Interesting concept, but the rules say you can tow, no mention whatsoever about pushing !! Not ever having tried it before, I can only imagine the chaos out there (if it was permitted) trying to work out the steering processes involved.

Dave
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Follow Up By: Member - Doug T (NT) - Saturday, Mar 28, 2009 at 08:50

Saturday, Mar 28, 2009 at 08:50
Dave
The steering process of the vehicle being pushed is performed by a human sitting in the drivers seat with his hands on the steering wheel, this concept could be adapted for very sticky situations by connecting 3 or 4 4x4s together, as the roadtrains did many years ago in NQ , although these days that practice is not allowed on the roads because of the damage caused to the roads, I've seen photo's from the 50s amd 60s of up to 4 roadtrains push/pulling through creeks between Winton and Cloncurry,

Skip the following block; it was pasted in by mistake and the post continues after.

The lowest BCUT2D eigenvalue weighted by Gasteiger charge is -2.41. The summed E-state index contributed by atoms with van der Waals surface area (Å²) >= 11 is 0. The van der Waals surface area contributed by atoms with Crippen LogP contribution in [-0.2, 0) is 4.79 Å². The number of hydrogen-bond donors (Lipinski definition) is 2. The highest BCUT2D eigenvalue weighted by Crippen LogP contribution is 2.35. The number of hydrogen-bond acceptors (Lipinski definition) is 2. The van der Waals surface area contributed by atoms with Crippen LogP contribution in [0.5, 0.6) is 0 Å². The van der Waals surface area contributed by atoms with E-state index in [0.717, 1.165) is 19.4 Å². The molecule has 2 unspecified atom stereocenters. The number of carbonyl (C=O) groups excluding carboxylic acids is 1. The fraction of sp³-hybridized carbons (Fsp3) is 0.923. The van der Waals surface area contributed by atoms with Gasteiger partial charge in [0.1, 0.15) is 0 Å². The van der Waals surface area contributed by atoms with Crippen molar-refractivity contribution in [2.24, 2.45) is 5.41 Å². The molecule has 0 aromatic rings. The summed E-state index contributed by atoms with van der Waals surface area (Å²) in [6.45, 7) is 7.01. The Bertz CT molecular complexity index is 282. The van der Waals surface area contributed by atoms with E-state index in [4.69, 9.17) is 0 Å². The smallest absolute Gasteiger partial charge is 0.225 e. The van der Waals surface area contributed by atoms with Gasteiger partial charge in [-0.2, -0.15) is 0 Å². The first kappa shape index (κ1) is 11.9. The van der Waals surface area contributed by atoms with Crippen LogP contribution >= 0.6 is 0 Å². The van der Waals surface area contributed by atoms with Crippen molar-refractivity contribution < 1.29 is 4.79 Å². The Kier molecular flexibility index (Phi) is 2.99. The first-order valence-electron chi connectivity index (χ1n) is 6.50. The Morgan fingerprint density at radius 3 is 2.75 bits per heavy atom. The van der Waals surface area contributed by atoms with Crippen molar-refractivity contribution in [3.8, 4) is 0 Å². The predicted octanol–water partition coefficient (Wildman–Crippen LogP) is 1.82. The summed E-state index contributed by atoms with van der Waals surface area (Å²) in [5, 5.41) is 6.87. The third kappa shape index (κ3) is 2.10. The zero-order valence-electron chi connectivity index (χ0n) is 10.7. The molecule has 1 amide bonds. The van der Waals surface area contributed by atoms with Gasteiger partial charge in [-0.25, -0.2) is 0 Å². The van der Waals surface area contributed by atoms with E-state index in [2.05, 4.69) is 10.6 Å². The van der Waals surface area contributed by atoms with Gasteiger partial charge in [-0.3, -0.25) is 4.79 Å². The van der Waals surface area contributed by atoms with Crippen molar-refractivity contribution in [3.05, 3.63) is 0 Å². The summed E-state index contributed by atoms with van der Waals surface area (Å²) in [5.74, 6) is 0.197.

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Follow Up By: Shaver - Sunday, Mar 29, 2009 at 08:25

Sunday, Mar 29, 2009 at 08:25
Doug.

As a former Army Recy Mech from the 60's era, the towing thing you want to make up was called a "Hollibone". "A Frames" were used for lift towing & the other Hollies for flat towing without anyone in the towed vehicle. Safety chains were used between vehicles. In the 6 years I was in I used the Hollies once on a Landrover which was towed by a "Dinky Toy" (another Landrover Recy Vehicle). I never trusted the Hollibone setup on heavy tows & always went for a partial lift tow on a "A" Frame.
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Reply By: Geoff (Newcastle, NSW) - Saturday, Mar 28, 2009 at 00:00

Saturday, Mar 28, 2009 at 00:00
Coupling a pair of 4wd's via an A-Frame makes one formidable off road vehicle in mud, snow and sand.

Not so good on big snotty rutted hills though!

With 8 wheels and 4 drive axles there'll almost always be something with a bit of grip!

Similar formula to the one Caterpillar and Terex scrapers use when coupled together.

Geoff